Leah Bromfield and Alexandra Osborn
In this paper, we aim to:
- summarise what we know from Australian research about kinship care for children and young people;
- assess the quality of the evidence base; and
- identify future research needs.
For each of the studies identified, a review was conducted describing the study's aim, methodology and key findings, and identifying any particular strengths or limitations that would affect whether the study findings could be generalised to the wider context. In this paper, the findings from this review are summarised to provide an overall picture of the Australian evidence base on kinship care. For a detailed description of each individual study review, see the tables in the Appendix.
What research was reviewed?
Four Australian research studies with findings relevant to kinship care that were completed between 1994 and 2006, and were publicly available, were reviewed. (For more information on how Australian research was identified, see Bromfield & Osborn, 2007.)
The results from four research studies in Australia had findings that contributed to the Australian evidence base on kinship care. They were:
- Baldock and Petit (2006), Grandparents Raising Grandchildren Because of Alcohol and Other Drugs (see Appendix, page 1).
- Council on the Ageing National Seniors (2003), Grandparents Raising Grandchildren (see Appendix, page 2).
- Higgins, Bromfield, and Richardson (2005), Enhancing Out-of-Home Care for Aboriginal and Torres Strait Islander Young People (see Appendix, page 3).
- Mason, Falloon, Gibbons, Spence, and Scott (2002), Understanding Kinship Care (see Appendix, page 4).
How reliable is the evidence base regarding kinship care?
The study by Mason and colleagues (2002) was the initial foray by Australian researchers into the issue of kinship care. As such, it was an excellent exploratory study identifying broad trends in the use of kinship care, and highlighted issues of inequity, and problems that arose when attempting to apply the existing policy and practice framework for non-relative foster carers to kinship carers. However, it is not possible to make generalisations about the reasons for the increase in kinship care and the experiences of children in kinship care and their carers on the basis of a single study. Further, as it was a small-sample qualitative study, with data collected largely from one state, the results can not be generalised to other samples. Further research is needed to replicate and expand on the findings reported by Mason and colleagues on kinship care.
The report conducted by the Council on the Ageing National Seniors (2003) provided both state/territory and Commonwealth governments with a comprehensive list of recommendations to improve the current situation throughout Australia for grandparents raising their grandchildren. Baldock and Petit (2006) provided even greater insight into this issue and provided further recommendations for grandparents raising grandchildren specifically due to parental substance abuse. Again, these studies were qualitative, limiting how much they could be generalised. Further, the methodology for both of these studies was not adequately described to enable the quality of the research to be assessed. It is also worth noting that both the Council on the Ageing and the Canberra Mothercraft Society are special interest groups and, as such, are likely to have positions in relation to the support of grandparents caring for their grandchildren. As the methodologies for the Council on the Ageing National Seniors (2003) and the Baldock and Petit (2006) studies were not adequately described, it is not possible to determine whether any philosophical position held by the organisation influenced the research findings.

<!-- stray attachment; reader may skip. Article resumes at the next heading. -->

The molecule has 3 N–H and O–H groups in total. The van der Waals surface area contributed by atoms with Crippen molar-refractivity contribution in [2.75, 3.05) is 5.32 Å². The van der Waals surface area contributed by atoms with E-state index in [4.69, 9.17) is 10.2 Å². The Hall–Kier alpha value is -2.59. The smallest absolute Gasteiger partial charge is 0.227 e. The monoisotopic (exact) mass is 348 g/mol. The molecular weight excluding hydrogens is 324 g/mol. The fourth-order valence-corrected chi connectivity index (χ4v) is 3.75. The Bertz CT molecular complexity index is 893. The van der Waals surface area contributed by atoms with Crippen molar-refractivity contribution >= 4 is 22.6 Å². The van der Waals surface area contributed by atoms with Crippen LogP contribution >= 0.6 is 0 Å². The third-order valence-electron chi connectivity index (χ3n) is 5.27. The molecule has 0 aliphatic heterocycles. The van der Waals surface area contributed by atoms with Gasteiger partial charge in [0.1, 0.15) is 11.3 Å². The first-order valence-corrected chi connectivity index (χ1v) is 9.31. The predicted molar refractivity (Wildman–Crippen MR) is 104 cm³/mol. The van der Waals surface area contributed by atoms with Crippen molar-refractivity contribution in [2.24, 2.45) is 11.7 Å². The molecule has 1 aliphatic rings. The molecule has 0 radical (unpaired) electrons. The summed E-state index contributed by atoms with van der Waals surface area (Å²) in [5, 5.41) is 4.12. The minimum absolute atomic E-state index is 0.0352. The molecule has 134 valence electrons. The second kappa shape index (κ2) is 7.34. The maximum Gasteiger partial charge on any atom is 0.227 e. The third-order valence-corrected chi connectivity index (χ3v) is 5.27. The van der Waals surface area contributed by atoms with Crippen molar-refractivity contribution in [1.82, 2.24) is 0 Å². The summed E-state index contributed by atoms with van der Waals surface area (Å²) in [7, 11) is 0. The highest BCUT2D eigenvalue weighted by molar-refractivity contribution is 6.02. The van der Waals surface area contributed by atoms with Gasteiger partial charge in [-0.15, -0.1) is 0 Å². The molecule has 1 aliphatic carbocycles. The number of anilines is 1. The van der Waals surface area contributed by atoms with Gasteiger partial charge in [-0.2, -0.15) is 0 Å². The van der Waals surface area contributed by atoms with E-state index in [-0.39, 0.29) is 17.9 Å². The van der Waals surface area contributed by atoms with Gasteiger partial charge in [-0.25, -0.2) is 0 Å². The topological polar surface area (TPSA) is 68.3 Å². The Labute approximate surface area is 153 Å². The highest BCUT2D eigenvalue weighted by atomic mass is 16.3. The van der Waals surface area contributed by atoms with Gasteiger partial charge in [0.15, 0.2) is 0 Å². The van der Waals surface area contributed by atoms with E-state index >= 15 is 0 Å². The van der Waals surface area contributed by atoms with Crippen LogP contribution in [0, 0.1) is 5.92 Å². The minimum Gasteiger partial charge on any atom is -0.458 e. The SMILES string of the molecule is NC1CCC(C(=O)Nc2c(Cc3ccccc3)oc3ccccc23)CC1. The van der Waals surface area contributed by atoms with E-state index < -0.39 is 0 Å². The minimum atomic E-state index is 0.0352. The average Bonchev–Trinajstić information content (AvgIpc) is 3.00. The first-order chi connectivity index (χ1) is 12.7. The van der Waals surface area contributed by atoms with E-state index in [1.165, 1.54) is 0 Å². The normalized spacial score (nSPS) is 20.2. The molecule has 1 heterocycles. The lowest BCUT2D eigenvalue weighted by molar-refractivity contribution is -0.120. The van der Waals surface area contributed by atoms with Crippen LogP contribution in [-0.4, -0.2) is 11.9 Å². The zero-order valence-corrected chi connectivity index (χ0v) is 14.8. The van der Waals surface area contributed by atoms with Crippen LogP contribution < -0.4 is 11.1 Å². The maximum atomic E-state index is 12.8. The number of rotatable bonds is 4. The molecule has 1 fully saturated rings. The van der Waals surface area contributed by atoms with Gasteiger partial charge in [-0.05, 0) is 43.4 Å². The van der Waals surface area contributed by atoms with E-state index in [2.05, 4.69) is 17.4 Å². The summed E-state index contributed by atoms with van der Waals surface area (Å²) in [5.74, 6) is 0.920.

The study by Higgins et al. (2005) was a qualitative national exploratory study investigating the recruitment, assessment, training, support and retention of Indigenous carers. The methodology for this study was sound; however, it is not possible to generalise findings from a single exploratory study to the wider population. In addition, as an examination of issues relating to kinship care for Indigenous Australians was not one of the primary aims of this study, the findings in relation to kinship care are peripheral to the main study findings and require further exploration in future research.
What do we know about kinship care?
Kinship care trends in Australia
Mason, Falloon, Gibbons, Spence, and Scott (2002) focused on the extent of formal kinship care in Australia, reasons for the increase in kinship care, legislation and departmental guidelines relevant to kinship care, and the experience of children in kinship care and their carers. They showed that kinship care was the fastest growing form of out-of-home care in Australia. Kinship care was increasing as a consequence of changes in the policy environment (for example, the legislative requirement for the least intrusive form of intervention), a decrease in the number of non-relative foster carers and a simultaneous increase in the number of children requiring placement, preferences of children and families for kinship care, and to some extent the decreased financial and human resources expended to support kinship care placements. The authors showed that there was a lack of procedural guidelines for recruiting, assessing and supporting kinship placements and, as a consequence, kinship carers received less monitoring, training and support, and inappropriate assessments.
Grandparents caring for grandchildren